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I do it on the stovetop, and 5 lbs. of onions will take a while on medium to medium-low heat--maybe an hour or two--but not all day. I'm usually trying to get an even caramelized consistency with much of the water cooked out, rather than burned at the edges and soft in the middle, which is what happens if it's done too quickly (not that that isn't okay for some purposes as well).

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I'm following this recipe:

which cooks the onions, low and slow, in a crockpot for hours to achieve a very rich caramelization.

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I assumed all along that a onion confit does not result in caramelized onions, that the whole point of a making a confit is to avoid caramelisation.

For me, a confit has always been slow heating to reduce liquid, thereby concentrating flavour, but never caramelisation.

I can't, however, find a single reference to back this up.

Bouchon doesn't even define it as such, even if it's implied.


Edited by fooey (log)

Fooey's Flickr Food Fotography

Brünnhilde, so help me, if you don't get out of the oven and empty the dishwasher, you won't be allowed anywhere near the table when we're flambeéing the Cherries Jubilee.

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Today's attempt:

5 yellow onion, sliced

~1 lb mushrooms (white and baby bella), sliced

rehydrated shitakes (about 1/2 cup)

1/2 cup mushroom stock

1/4 cup butter

1/4 EVOO

1/8 cup truffle oil

2 tbsp coriander

1 tbsp white peppercorns

1 tbsp red peppercorns

4 sprigs fresh thyme

2 bay leaves

1/4 red vermouth

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Today's attempt:

5 yellow onion, sliced

~1 lb mushrooms (white and baby bella), sliced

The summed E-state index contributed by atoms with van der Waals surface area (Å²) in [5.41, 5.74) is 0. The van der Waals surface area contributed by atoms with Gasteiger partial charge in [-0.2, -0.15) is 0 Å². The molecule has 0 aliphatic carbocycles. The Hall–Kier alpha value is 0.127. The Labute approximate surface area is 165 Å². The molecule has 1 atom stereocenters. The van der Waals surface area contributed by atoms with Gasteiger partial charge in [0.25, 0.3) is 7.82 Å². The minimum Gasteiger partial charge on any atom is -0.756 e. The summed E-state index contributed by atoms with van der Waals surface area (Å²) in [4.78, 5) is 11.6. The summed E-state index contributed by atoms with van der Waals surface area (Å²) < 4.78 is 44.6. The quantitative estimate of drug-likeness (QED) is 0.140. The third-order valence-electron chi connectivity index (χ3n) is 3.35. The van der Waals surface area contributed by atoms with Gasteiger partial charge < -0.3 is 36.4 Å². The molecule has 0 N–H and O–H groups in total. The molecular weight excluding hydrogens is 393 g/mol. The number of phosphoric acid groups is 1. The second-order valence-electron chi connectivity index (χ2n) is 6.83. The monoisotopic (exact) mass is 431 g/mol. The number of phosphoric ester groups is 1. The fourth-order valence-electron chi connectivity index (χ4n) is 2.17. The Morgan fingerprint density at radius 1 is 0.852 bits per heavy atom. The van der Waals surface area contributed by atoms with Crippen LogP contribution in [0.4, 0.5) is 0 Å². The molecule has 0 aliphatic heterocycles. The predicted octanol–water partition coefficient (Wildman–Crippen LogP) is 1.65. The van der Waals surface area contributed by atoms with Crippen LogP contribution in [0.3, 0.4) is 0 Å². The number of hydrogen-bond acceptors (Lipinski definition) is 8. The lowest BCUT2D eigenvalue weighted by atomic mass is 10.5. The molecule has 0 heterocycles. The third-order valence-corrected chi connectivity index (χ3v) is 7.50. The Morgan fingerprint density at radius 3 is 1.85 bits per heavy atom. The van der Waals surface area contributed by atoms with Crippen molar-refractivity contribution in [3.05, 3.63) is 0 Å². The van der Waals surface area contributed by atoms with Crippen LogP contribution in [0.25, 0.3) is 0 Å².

rehydrated shitakes (about 1/2 cup)

1/2 cup mushroom stock

1/4 cup butter

1/4 EVOO

1/8 cup truffle oil

2 tbsp coriander

1 tbsp white peppercorns

1 tbsp red peppercorns

4 sprigs fresh thyme

2 bay leaves

1/4 red vermouth

AND how did it turn out ?


edited for grammar & spelling. I do it 95% of my posts so I'll state it here. :)

"I have never developed indigestion from eating my words."-- Winston Churchill

Talk doesn't cook rice. ~ Chinese Proverb

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Patience!

What is that ? A newly discovered spice :biggrin:

The ingredient list looks fabulous.


edited for grammar & spelling. I do it 95% of my posts so I'll state it here. :)

"I have never developed indigestion from eating my words."-- Winston Churchill

Talk doesn't cook rice. ~ Chinese Proverb

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They came out sweet. I wouldn't say they are much different from the original recipe, as far as the flavor profile (I don't eat it and taste all of those herbs and such). The pepper certainly comes through; I think I have a heavy hand with it, every time :) I "only" cooked them for 12 hours, as the sides were starting to burn a bit. The final color is between milk and dark chocolate.